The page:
Semi-annual event is a reminder to keep smoke detectors working properly

FREEHOLD, NJ  – As you set your clocks forward one hour this past weekend, did you also test the smoke and carbon monoxide (CO) detectors in your home or office? 

“Twice a year, residents should test their smoke alarms and CO detectors,” Freeholder Director John P. Curley said. “The spring and fall time changes are perfect reminders to test this equipment and, if your detectors are battery operated, you should change the batteries as well.”

Monmouth County Fire Marshall Hank Stryker changes the batteries in a smoke detector and reminds residents to do the same in their homes and work places. 

According to the U.S. Fire Administration, more than 3,000 people die in home fires each year, and the majority of them have no working smoke alarm.

A working smoke alarm can help you and your family escape a deadly home fire. It can also help save the lives of firefighters who would otherwise have to risk their lives by searching a burning home for residents. A working smoke alarm continuously scans the air for smoke, 24 hours a day, seven days a week. It never sleeps.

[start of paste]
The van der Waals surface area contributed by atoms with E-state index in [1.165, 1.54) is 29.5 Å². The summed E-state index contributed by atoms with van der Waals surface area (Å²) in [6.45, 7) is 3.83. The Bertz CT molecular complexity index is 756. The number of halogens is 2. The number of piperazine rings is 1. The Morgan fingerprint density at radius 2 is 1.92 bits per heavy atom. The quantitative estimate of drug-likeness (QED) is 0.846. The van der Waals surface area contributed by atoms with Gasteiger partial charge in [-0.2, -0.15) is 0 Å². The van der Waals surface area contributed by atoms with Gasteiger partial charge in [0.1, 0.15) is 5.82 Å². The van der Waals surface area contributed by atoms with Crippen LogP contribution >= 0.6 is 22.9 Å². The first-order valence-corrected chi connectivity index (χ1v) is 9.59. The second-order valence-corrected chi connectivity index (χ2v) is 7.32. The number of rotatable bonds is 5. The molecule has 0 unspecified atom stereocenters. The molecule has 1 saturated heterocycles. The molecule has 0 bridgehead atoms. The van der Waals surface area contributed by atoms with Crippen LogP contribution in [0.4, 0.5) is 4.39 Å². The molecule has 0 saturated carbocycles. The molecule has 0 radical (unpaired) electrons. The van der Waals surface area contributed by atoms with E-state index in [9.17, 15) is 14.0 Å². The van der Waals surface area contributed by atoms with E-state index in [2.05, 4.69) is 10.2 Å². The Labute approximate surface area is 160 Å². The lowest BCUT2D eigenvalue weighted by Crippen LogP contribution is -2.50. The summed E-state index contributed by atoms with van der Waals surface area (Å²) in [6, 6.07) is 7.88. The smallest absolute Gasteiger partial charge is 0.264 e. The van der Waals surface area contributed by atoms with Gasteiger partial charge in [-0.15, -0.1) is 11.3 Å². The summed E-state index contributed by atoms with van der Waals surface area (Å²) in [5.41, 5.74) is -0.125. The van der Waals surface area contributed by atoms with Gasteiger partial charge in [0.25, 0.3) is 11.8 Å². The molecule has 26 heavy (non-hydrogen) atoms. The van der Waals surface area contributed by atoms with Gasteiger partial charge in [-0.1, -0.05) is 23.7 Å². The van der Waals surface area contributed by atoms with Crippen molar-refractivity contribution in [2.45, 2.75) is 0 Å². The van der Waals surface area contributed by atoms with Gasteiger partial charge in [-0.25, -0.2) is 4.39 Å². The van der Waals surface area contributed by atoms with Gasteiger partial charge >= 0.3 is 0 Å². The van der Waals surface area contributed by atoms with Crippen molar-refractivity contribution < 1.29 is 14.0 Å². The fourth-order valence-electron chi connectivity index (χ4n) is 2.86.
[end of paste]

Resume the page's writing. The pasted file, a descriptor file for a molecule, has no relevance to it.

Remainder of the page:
“Residents with hard-wired systems should be testing their detector systems monthly and change the batteries annually. The spring time change is a perfect annual reminder,” county Fire Marshal Henry Stryker said. “If you do not have smoke detectors and CO detectors in you home, you should purchase and install some detectors immediately.”

Stryker recommends that residents follow the manufacturer’s installation instructions because there are differences between the various brands.

The U.S. Fire Administration offers additional tips about smoke alarms:

  • Place properly installed and maintained smoke alarms both inside and outside of sleeping areas and on every level of your home.
  • Interconnected smoke alarms are best, because if one sounds, they all sound.
  • The U.S. Fire Administration recommends that every residence and place where people sleep be equipped with both ionization and photoelectric smoke alarms or dual sensor smoke alarms, which contain both ionization and photoelectric smoke sensors.
  • Test smoke alarms monthly and change alkaline batteries at least once every year, or as instructed by the manufacturer. You can use a date you already know, like your birthday or when you change your clocks as a reminder.